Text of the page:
Saga implementation patterns – Controller
In the previous post on saga implementation patterns, we looked at the Observer pattern. In that pattern, the saga was a passive participant in the business transaction, similar to how many fast food restaurants fulfill orders. But not all food establishments fulfill their orders in this way, and find more efficient means of doing so.
Instead of merely observing events from other entities, we can have our saga perform an active role in the process. The saga controls the flow directly, issuing commands to specific workers, waiting for replies, and moves on to the next step. It works well for processes that need to happen in a certain order:
Our saga has a specific order, and many times, steps later in the saga need information from previous steps. In order to enforce an order, we need to take control of the process. We can’t ship before we bill, and we can’t bill before we procure, etc.
Unlike the Observer saga, the Controller saga directs the workflow by issuing commands and using replies to determine the next step. If a step fails or comes back with some error condition, we can determine an alternate flow. We can take compensating actions or direct the saga into another queue for manual intervention.
The key here is that our Controller saga directs with commands, and our Observer gathers events. Like our Observer saga, we can look again to the food industry to see an everyday example of a Controller saga in action.
Fast food messaging – Which Wich
While our McDonald’s example featured many steps that could execute in parallel, with no real interaction or dependencies, our local sandwich shop of Which Wich is completely the opposite. In this shop, the entire process is a single pipeline:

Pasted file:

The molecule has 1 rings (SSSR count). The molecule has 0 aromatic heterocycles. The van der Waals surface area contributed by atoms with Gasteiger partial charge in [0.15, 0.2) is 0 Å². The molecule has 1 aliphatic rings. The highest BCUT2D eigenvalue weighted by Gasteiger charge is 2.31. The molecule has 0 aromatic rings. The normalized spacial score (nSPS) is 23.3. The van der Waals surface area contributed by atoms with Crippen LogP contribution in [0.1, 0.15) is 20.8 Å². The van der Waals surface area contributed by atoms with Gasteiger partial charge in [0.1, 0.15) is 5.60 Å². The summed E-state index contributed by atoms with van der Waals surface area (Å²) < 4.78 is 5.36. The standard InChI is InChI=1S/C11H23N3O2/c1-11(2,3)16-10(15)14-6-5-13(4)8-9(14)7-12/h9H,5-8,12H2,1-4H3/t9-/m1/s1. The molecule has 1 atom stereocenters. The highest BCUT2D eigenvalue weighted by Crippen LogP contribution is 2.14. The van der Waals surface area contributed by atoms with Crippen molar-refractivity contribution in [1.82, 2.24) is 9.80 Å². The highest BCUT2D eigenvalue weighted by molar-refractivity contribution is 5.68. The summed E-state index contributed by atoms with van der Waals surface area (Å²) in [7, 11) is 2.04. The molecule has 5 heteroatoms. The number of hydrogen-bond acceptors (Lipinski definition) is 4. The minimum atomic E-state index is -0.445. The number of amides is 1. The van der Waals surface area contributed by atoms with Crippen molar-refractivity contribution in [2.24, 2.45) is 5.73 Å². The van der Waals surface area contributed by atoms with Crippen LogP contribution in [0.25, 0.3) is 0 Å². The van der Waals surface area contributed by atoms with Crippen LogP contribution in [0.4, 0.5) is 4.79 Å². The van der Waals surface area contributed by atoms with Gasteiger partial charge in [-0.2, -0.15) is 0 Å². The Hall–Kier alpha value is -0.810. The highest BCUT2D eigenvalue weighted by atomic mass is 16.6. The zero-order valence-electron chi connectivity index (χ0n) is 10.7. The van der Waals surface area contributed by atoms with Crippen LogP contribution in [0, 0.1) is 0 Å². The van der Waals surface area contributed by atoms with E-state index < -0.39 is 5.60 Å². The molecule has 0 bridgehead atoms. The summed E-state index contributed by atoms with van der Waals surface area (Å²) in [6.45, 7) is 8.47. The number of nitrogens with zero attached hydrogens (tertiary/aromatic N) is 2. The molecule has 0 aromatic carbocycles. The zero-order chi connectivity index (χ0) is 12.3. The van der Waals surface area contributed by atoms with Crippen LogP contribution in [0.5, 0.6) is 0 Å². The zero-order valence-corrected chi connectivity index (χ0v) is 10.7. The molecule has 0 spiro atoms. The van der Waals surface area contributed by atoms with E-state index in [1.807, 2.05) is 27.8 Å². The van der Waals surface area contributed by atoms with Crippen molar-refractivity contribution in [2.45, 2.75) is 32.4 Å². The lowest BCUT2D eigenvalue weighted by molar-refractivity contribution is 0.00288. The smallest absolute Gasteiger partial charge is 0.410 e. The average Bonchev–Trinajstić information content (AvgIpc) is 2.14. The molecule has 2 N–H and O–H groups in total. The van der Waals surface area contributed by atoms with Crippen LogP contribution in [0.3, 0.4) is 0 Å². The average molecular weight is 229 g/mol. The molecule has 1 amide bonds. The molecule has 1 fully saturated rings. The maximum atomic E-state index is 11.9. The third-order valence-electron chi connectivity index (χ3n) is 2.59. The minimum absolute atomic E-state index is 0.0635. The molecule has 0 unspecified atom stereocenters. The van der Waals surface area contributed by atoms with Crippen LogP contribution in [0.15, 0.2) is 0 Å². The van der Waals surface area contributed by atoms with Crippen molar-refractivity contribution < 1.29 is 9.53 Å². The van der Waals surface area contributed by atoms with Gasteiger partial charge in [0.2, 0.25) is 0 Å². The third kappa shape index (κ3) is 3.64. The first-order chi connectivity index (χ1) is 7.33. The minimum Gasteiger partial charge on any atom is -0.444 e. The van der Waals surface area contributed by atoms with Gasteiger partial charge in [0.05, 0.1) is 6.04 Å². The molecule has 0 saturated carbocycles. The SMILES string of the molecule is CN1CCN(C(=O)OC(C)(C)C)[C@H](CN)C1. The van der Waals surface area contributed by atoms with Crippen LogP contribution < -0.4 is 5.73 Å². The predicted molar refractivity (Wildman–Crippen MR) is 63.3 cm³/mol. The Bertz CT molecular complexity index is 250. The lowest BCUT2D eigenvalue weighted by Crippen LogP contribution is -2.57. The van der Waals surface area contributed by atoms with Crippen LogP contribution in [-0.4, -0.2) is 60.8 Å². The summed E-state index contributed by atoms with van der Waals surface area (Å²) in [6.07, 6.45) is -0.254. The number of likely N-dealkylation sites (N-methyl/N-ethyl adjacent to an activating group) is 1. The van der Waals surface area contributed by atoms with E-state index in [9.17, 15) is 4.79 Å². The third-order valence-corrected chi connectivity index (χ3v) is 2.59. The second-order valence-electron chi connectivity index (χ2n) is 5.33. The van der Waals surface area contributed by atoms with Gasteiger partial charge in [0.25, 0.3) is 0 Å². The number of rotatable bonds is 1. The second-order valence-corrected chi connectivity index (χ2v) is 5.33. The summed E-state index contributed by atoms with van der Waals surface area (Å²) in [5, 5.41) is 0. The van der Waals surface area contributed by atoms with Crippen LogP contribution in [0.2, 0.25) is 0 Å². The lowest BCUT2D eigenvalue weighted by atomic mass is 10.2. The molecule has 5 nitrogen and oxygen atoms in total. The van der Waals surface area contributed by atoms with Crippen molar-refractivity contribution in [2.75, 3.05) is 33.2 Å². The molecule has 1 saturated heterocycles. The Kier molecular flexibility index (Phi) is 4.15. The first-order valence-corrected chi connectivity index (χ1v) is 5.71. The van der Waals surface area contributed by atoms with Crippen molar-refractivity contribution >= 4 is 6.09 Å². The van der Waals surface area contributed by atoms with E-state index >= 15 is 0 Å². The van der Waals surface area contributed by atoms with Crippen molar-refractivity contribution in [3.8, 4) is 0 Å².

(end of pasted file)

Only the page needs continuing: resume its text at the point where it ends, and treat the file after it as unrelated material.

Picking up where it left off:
Our customer begins the process by placing an order. At Which Wich, this is done in a rather ingenious manner. The customer picks a paper bag labeled with a main ingredient. On the bag are lists of toppings alongside little bubbles. The customer uses markers to color in the bubbles indicating what toppings they want on their sandwich. Finally, the customer puts their name on the bag so that when their order is completed, the person delivering the sandwich knows whom to deliver to.
Along the entire length of the store is a steel wire, where your bag is clipped to. The cashier slings your bag to the next station, where the next step processes that order, in the order the bags were received.
It’s still not *quite* a central controller in our example – we don’t have that one person whose job it is to coordinate the entire pipeline. Instead, it’s built in to our queues. If we wanted a real world example of a controller in a restaurant, we’d need to venture out of fast food into one where an executive chef managed a high-end restaurant. But I’ve never been one to let the truth get in the way of a good story.
There are quite a few benefits to this approach:
- Steps can be explicitly ordered and correlated
- No contention of resources, since no two steps for a single saga are executing at the same time
It’s not without its drawbacks:
- Overall processing time can increase, since we’re forcing a serial processing of steps
- Scaling can again be difficult because of the shared state and shared queues of many implementations
It turns out that our above example is better suited to another messaging pattern. But to get there, we’ll look at scaling sagas first, what problems we run in to and potential solutions.